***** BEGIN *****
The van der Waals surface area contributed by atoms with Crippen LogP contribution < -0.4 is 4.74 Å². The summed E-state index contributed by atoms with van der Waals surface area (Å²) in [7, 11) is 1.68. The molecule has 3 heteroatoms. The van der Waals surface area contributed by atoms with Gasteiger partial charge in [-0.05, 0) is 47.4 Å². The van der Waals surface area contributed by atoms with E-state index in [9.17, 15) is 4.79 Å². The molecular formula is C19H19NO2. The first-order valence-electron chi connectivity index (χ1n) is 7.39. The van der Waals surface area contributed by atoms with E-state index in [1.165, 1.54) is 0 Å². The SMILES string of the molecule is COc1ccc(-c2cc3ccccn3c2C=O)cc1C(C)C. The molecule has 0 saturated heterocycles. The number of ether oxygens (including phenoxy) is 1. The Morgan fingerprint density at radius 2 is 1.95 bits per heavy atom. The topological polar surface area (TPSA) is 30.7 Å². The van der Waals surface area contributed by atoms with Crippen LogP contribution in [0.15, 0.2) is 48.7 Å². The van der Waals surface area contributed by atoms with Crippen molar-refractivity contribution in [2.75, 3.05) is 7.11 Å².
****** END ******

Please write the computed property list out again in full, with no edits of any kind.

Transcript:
The van der Waals surface area contributed by atoms with Crippen LogP contribution < -0.4 is 4.74 Å². The summed E-state index contributed by atoms with van der Waals surface area (Å²) in [7, 11) is 1.68. The molecule has 3 heteroatoms. The van der Waals surface area contributed by atoms with Gasteiger partial charge in [-0.05, 0) is 47.4 Å². The van der Waals surface area contributed by atoms with E-state index in [9.17, 15) is 4.79 Å². The molecular formula is C19H19NO2. The first-order valence-electron chi connectivity index (χ1n) is 7.39. The van der Waals surface area contributed by atoms with E-state index in [1.165, 1.54) is 0 Å². The SMILES string of the molecule is COc1ccc(-c2cc3ccccn3c2C=O)cc1C(C)C. The molecule has 0 saturated heterocycles. The number of ether oxygens (including phenoxy) is 1. The Morgan fingerprint density at radius 2 is 1.95 bits per heavy atom. The topological polar surface area (TPSA) is 30.7 Å². The van der Waals surface area contributed by atoms with Crippen LogP contribution in [0.15, 0.2) is 48.7 Å². The van der Waals surface area contributed by atoms with Crippen molar-refractivity contribution in [2.75, 3.05) is 7.11 Å².